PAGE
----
For a certain subset of wistful, French-leaning gourmands, bistro remains one of the most durable, comforting words in the restaurant language. It conjures images of convivial carriage-house quarters with steamy windowpanes and country stews cooked in tiny backroom kitchens. At a spare little space down on Hudson Street, two seasoned—and, I’m guessing, slightly wistful—restaurant veterans, Maryann Terillo (formerly of Jarnac) and Elisa Sarno (formerly of Babbo), are attempting to re-create this old world once again. They call their restaurant Bistro de la Gare, after Terillo’s vanished West Village café where they worked together in the eighties. Their narrow railroad space has fifteen tables and a five-seat bar where you can chill bottles of wine brought in from the liquor store around the corner (the restaurant’s currently BYOB, but the wine-and-beer license should arrive in a few weeks). There are familiar, earthy preparations on the menu, like duck rillettes, and an appropriately bulky cassoulet served in an earthen crock as heavy and round as a cannonball.
We’ve seen this show many times before, of course, and like a classic, old opera, its pleasure isn’t in the content necessarily. It is in the neighborly scale, the ritualized pace of the proceedings, and, if you’re lucky, the modest price of the show. This bistro (the menu’s stated theme is “Mediterranean,” which means a French-bistro format mingled with hints of Italy) isn’t exactly cheap, however. On one of my early visits, $9 bought a small tuft of mesclun salad, and for $3 more you could get a smattering of seafood (mussels, ribbons of squid, a shrimp or two) thrown into a tangle of frisée. The duck rillettes ($10) come in a thimble-size cup but are redeemed by their unctuous, country- style flavor. So were the fat, fresh scallops ($14 for two), which the kitchen sears, then tosses with sherry vinegar and shreds of black garlic, and perches atop a little mountain of fava beans.
The dishes on the entrée list are fairly ambitious for a fifteen-table joint, and the best of them tend to be more Italian than French. The gnocchi alla Romana, with Tuscan kale and grilled hedgehog and white-trumpet mushrooms, has a refreshingly unformed, home-style quality to it, as does the “Greenmarket” lasagne, which is constructed with plenty of gooey béchamel and Parmesan and sheets of paper-thin house-rolled pasta. On the other hand, the sautéed skate delivered to our table had a bedraggled, grayish tinge to it, and the “crispy” rabbit was muffled in a generic, overbreaded crust. My cassoulet was thick and sturdy enough to feed an army of ravenous peasants, but most of its crucial elements (sausage, pork cheeks, duck confit) were overcooked. If you’re in the mood for a proper country feed, order the robust interpretation of chicken cacciatore instead, which is tossed with mushrooms and bits of salty pancetta and poured over a smooth mass of polenta.
Bistro de la Gare was filled with a friendly buzz on the evenings I dropped in; as is the custom with a certain kind of old-fashioned restaurant, the proprietors emerged from the kitchen to commune with their patrons and, on occasion, even clear their plates. Small kitchens have a habit of ignoring dessert, but that’s not the case here. Eight dollars buys a thick wedge of flourless chocolate cake (with a spoonful of crème fraîche on the side); an affogato made with vanilla ice cream and a generous splash of espresso; or a healthy serving of bread pudding, torn up in a white porcelain bowl and covered with crème anglaise. For $1 more you can get a round of chocolate “budino” pudding, garnished with a scoop of odd but palatable goat-cheese ice cream; or an elegant panna cotta, dressed with crushed walnuts and a film of white-wine syrup, that quivers delicately when you tweak it with your spoon.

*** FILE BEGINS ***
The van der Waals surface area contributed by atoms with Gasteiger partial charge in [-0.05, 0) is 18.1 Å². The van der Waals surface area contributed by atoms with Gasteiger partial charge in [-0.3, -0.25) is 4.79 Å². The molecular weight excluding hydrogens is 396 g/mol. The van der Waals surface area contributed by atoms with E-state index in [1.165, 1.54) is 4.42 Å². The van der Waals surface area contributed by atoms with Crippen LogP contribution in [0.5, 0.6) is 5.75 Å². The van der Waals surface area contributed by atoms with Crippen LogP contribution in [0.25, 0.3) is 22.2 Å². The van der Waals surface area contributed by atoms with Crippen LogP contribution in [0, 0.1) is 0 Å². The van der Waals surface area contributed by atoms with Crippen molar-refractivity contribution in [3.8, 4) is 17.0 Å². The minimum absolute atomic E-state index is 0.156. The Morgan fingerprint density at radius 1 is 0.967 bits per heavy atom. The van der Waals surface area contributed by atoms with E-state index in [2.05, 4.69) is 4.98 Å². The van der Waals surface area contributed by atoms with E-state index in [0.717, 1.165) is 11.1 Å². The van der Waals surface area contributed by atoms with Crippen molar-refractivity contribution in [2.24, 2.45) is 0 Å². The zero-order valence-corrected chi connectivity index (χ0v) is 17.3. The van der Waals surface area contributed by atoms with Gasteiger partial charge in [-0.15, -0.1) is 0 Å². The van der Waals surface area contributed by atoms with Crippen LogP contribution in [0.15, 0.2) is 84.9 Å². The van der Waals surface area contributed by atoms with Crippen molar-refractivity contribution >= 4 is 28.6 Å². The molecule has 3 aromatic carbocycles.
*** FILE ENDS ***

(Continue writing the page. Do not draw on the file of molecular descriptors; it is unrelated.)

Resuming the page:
When Alain Ducasse’s casual bistro-brasserie outlet Benoit opened almost two years ago in Jean-Jacques Rachou’s old Le Côte Basque space on 55th Street, the city’s dwindling number of French snobs (okay, basically just this French snob) were scandalized by the slimy, rock-hard quenelles, the overcooked, overpriced chicken, and the grim, watery quality of the onion soup. But late last year, Ducasse installed Martha Stewart’s former private chef, Pierre Schaedelin, in the kitchen. The tiny, darkened barroom of the restaurant still has an unfortunate flat-screen TV flickering in the corner, the cramped dining-room layout means the tables are still too close together, and on crowded evenings the harried waiters occasionally crash into each other. But Schaedelin—who has also worked for two Ducasse restaurants in Europe and been the executive chef at Le Cirque—has revamped and expanded the classic brasserie menu, instilling it with some much-needed professional zip.
The quenelles de brochet ($22, in a dreckish, rust-colored Nantua sauce) remain distressingly rubbery (“Maybe they’re supposed to be that way,” offered Mrs. Platt brightly), but the onion soup has a bubbly, agreeably thick gratinéed top, and Schaedelin’s signature tarte flambée is worth a special trip. The salmon en croûte was as big as a toaster (that’s too big), and the fresh, hand-chopped beef tartare seemed slightly oversauced. But the boudin aux pommes has a nice, crisp snap to it, and other stately old delicacies (steak au poivre with Brussels sprouts, duck à l’orange without too much orange) were well received by our little group of Francophiles. The thing to get on a cold, early spring afternoon, however, is Schaedelin’s faithful rendition of Rachou’s legendary cassoulet. It’s made with tarbais beans and faintly caramelized hunks of pork belly and country sausage, and is so filling that when dessert rolls around, you’ll only need a taste of the excessively large tarte Tatin ($24 for two) or the famous Ducasse baba au rhum, which is as rich, decorative, and exquisitely boozy as ever.